If you want something a little more off the beaten path, buy carefully selected vintage high-grade comic books
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Old 11-26-2010, 03:52 PM   #13
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If you want something a little more off the beaten path, buy carefully selected vintage high-grade comic books
The recent sale aside - the people who are vintage high-grade comic books collectors are getting older and dying off so the outlook is not that good.
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Old 11-26-2010, 06:16 PM   #14
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After experiencing two gas crisis's causing recessions, I vote oil stock. As the oil companies get record profits, cola shoots up. It also is neg correlated, or at least was. If inflation is because of M1 oversupply, gas prices rise and you are still covered. I do not foresee oil companies taking a major loss even after the spill.
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Old 11-26-2010, 06:17 PM   #15
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The recent sale aside - the people who are vintage high-grade comic books collectors are getting older and dying off so the outlook is not that good.
Which leads us to wonder what today's kids will want to buy in 30 years as a reminder of their youth.
- Music now comes completely free of any tangible item--no album covers, no CD cases, etc.
- Same with other popular media. While movies are still available on DVD, in 30 years I'm not sure what you'd play them on.
- Cars are still relatively unchanged, and kids will want to relive the glory days of their 30 MPG 4cyl tuner cars, but holding onto a car for a few decades in hopes it will appreciate is an expensive proposition.

The best bet would be something that is relatively inexpensive today, that people feel an emotional attachment to (or associate with a time in their lives), that requires little/no maintenance, which people don't already collect in large numbers and which can't be reproduced easily at a later date.

Maybe today's laptop machines, software, printers, operating systems and applications will seem quaint enough to be in demand in a few decades. Already most folks under 30 have probably never seen a "C:\" prompt. An 8" or 5 1/4" "real" floppy disk is already an interesting novelty.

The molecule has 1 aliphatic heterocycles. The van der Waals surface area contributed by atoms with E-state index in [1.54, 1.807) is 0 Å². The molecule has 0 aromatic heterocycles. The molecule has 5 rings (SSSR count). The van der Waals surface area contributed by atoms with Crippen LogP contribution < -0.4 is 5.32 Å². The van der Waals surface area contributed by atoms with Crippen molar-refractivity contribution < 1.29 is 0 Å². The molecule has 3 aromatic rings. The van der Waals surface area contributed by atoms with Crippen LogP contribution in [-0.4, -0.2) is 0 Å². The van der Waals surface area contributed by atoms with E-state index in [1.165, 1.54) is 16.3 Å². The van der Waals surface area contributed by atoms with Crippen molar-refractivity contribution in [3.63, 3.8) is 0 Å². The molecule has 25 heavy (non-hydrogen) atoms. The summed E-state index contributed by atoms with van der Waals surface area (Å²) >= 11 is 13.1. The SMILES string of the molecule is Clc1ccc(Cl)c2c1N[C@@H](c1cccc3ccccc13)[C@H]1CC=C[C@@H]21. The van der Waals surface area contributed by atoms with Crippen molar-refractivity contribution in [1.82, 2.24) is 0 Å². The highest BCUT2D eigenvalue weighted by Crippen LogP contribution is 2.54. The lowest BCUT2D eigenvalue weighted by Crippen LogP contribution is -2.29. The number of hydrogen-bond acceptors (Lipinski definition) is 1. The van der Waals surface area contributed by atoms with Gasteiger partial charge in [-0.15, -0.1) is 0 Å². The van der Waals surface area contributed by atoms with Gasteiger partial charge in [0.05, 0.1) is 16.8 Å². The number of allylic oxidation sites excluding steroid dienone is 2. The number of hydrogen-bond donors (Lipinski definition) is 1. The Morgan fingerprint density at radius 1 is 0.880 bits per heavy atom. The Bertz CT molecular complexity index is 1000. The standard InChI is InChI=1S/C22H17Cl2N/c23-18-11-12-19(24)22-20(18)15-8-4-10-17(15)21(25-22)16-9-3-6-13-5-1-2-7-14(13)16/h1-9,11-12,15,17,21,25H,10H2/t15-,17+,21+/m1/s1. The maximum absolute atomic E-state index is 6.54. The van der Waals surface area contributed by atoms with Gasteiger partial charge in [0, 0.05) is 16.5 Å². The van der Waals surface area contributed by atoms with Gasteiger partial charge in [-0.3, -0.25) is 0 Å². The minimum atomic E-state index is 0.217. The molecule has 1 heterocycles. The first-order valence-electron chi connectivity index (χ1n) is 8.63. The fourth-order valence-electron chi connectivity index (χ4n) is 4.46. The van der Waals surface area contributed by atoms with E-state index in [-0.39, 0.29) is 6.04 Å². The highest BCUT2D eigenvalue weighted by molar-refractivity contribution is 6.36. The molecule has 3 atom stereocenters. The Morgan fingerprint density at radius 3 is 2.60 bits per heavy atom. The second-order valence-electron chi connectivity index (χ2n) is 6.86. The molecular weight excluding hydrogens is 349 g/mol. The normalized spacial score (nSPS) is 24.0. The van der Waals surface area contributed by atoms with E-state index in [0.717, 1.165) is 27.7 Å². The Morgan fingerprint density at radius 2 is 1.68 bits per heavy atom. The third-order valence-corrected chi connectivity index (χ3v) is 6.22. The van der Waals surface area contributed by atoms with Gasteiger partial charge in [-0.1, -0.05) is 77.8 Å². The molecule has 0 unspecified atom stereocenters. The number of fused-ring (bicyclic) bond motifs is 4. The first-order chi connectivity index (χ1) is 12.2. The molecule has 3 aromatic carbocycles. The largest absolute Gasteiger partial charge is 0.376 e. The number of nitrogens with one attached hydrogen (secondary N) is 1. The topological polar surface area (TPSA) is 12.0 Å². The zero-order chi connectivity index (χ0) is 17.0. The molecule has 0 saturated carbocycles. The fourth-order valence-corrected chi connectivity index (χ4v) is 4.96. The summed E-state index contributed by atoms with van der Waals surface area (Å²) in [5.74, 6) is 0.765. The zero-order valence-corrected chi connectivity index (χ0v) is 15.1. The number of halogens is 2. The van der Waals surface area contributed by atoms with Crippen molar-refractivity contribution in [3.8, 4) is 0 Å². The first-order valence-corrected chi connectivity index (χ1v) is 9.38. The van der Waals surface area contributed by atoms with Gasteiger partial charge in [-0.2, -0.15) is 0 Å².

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Old 11-26-2010, 06:24 PM   #16
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After experiencing two gas crisis's causing recessions, I vote oil stock. As the oil companies get record profits, cola shoots up. It also is somewhat neg correlated, or at least was at one time.
This would work, but only if the economy is also healthy. If things are in a slump, demand for oil (and other commodities) falls which can keep their prices level even as costs for other things rise.
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Old 11-26-2010, 06:27 PM   #17
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But wouldn't the return still beat TIPs current rates and avoid interest rates rise losses?
I will have to do some checking but a company in a country with a currency hedge of a conservative money policy and not inflating relative to euro or dollar relatively speaking and rich in natural resources would be nice in a foreign equity portion of a portfolio.
Consumer stalwarts such as P&G have been mentioned, gold producers are already priced in, what about life insurance? Policies raise premiums by increasing coverage but inevitably pay in inflated money.
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Old 11-26-2010, 06:34 PM   #18
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History question: in the Nixon era of double digit inflation, who came out ahead?
Gerald Ford
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Old 11-26-2010, 07:31 PM   #19
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Rotf.
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Old 12-05-2010, 02:56 PM   #20
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Likewise I'm having trouble getting my mind around TIP's right now. The great majority of my holdings are index funds - Total Stock / Total Bond / Total Int'l. Stock. However, I have bought some Vanguard Materials ETF (VAW) thinking this may give some basic inflation protection in the future.